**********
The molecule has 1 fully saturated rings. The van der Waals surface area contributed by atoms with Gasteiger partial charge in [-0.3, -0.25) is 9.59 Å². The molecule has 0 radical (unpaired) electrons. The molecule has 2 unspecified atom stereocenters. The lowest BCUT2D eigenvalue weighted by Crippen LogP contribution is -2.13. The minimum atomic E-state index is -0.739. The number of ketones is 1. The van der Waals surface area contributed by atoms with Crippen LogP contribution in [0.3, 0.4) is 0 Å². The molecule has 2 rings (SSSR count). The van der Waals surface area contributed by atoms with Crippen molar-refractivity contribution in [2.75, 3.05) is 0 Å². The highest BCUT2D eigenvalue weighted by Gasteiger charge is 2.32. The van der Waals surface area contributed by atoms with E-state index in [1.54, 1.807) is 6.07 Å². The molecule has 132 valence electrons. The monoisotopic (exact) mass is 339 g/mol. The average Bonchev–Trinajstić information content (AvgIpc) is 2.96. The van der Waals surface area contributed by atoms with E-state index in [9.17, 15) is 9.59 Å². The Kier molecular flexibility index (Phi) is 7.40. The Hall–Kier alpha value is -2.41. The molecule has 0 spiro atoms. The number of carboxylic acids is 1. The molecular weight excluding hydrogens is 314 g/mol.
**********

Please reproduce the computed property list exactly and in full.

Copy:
The molecule has 1 fully saturated rings. The van der Waals surface area contributed by atoms with Gasteiger partial charge in [-0.3, -0.25) is 9.59 Å². The molecule has 0 radical (unpaired) electrons. The molecule has 2 unspecified atom stereocenters. The lowest BCUT2D eigenvalue weighted by Crippen LogP contribution is -2.13. The minimum atomic E-state index is -0.739. The number of ketones is 1. The van der Waals surface area contributed by atoms with Crippen LogP contribution in [0.3, 0.4) is 0 Å². The molecule has 2 rings (SSSR count). The van der Waals surface area contributed by atoms with Crippen molar-refractivity contribution in [2.75, 3.05) is 0 Å². The highest BCUT2D eigenvalue weighted by Gasteiger charge is 2.32. The van der Waals surface area contributed by atoms with E-state index in [1.54, 1.807) is 6.07 Å². The molecule has 132 valence electrons. The monoisotopic (exact) mass is 339 g/mol. The average Bonchev–Trinajstić information content (AvgIpc) is 2.96. The van der Waals surface area contributed by atoms with E-state index in [9.17, 15) is 9.59 Å². The Kier molecular flexibility index (Phi) is 7.40. The Hall–Kier alpha value is -2.41. The molecule has 0 spiro atoms. The number of carboxylic acids is 1. The molecular weight excluding hydrogens is 314 g/mol.